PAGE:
Breathing rate is somewhat subjective, and triathletes like nothing better than objective numbers, so training zones are often calculated as a range of heart rates. And that calculation depends on a value that isn’t that easy to determine exactly — the maximum heart rate or HRmax. You can get a good idea of maximum heart rate by going to a lab and getting tested (which is expensive and typically involves being wired up, having a hose stuck in your mouth and your nose pinched and running on a treadmill until you can’t run any longer). Luckily, there are several ways to estimate your maximum heart rate and heart rate training zones.

(By the way, forget the “220-age” formula you see on many pieces of exercise equipment. That formula is not based on original research and has been shown to have large prediction errors, particularly in older adults.)

One of the most popular HRmax calculations is called the Karvonen method. This calculation uses your age, sex and resting heart rate. The resting heart rate is an average of your morning heart rate (before getting out of bed) over several days. These steps will give you the HRmax and training zones:

1. Your estimated HRmax is 220 minus age if you’re male, and 226 minus age if female.
2. Calculate your Resting Heart Rate (RHR) by averaging your morning heart rate over several days.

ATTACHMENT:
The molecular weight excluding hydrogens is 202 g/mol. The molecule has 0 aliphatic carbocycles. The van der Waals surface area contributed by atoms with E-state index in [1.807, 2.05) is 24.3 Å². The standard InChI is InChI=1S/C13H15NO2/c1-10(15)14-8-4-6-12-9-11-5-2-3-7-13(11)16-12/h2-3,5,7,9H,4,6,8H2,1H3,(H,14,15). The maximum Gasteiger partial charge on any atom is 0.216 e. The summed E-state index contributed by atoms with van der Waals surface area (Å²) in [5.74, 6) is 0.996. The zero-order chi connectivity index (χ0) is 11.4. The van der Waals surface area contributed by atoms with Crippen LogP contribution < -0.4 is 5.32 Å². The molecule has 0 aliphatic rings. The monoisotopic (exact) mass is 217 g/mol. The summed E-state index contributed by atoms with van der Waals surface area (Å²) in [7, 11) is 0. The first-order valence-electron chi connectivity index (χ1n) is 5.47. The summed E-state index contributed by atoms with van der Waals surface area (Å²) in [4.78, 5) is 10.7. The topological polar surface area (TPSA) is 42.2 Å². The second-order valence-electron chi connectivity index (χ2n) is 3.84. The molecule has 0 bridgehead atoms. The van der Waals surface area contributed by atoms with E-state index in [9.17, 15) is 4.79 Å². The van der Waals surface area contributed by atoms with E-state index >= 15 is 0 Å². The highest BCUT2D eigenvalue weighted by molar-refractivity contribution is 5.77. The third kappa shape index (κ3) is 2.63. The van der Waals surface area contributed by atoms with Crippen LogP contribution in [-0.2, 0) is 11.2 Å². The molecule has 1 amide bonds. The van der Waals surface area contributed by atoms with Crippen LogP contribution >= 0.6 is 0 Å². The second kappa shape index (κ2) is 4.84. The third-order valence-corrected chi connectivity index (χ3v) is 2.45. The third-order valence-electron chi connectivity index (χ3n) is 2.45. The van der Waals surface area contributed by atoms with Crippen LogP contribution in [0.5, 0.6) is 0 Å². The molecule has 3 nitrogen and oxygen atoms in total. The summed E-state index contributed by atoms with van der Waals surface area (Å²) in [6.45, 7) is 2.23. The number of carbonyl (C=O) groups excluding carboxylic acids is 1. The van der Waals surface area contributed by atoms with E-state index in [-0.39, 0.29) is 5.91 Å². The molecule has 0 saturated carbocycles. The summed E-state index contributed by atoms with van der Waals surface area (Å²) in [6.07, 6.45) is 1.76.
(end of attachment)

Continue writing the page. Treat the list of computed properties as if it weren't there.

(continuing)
3. Calculate your Heart Rate Reserve (HRR) by subtracting the RHR from your estimated HRmax.

Now calculate your training zones by adding a percentage of RHR to the HRR:

Zone 1

Lower Limit = HRR * .60 + RHR

Upper Limit = HRR * .70 + RHR

Zone 2

Lower Limit = HRR * .71 + RHR

Upper Limit = HRR * .75 + RHR

Zone 3

Lower Limit = HRR * .76 + RHR

Upper Limit = HRR * .80 + RHR

Zone 4

Lower Limit = HRR * .81 + RHR

Upper Limit = HRR * .90 + RHR

Zone 5

Lower Limit = HRR * .91 + RHR

Upper Limit = HRR * 1.0 + RHR

Zone 5a

Lower Limit = HRR * .91 + RHR

Upper Limit = HRR * .935 + RHR

Zone 5b

Lower Limit = HRR * .94 + RHR

Upper Limit = HRR * .98 + RHR

Zone 5c

Lower Limit = HRR * .981 + RHR

Upper Limit = HRR * 1.0 + RHR

You’re not done with the calculations yet though; what you have here are your running training zones. In triathlon training, you have to adjust because of the different muscles involved and particularly the reduced effects of gravity when your body is supported by the bike or by water. Subtract 10 beats per minute from each running zone for cycling, and subtract 15 bpm from each running zone for swimming.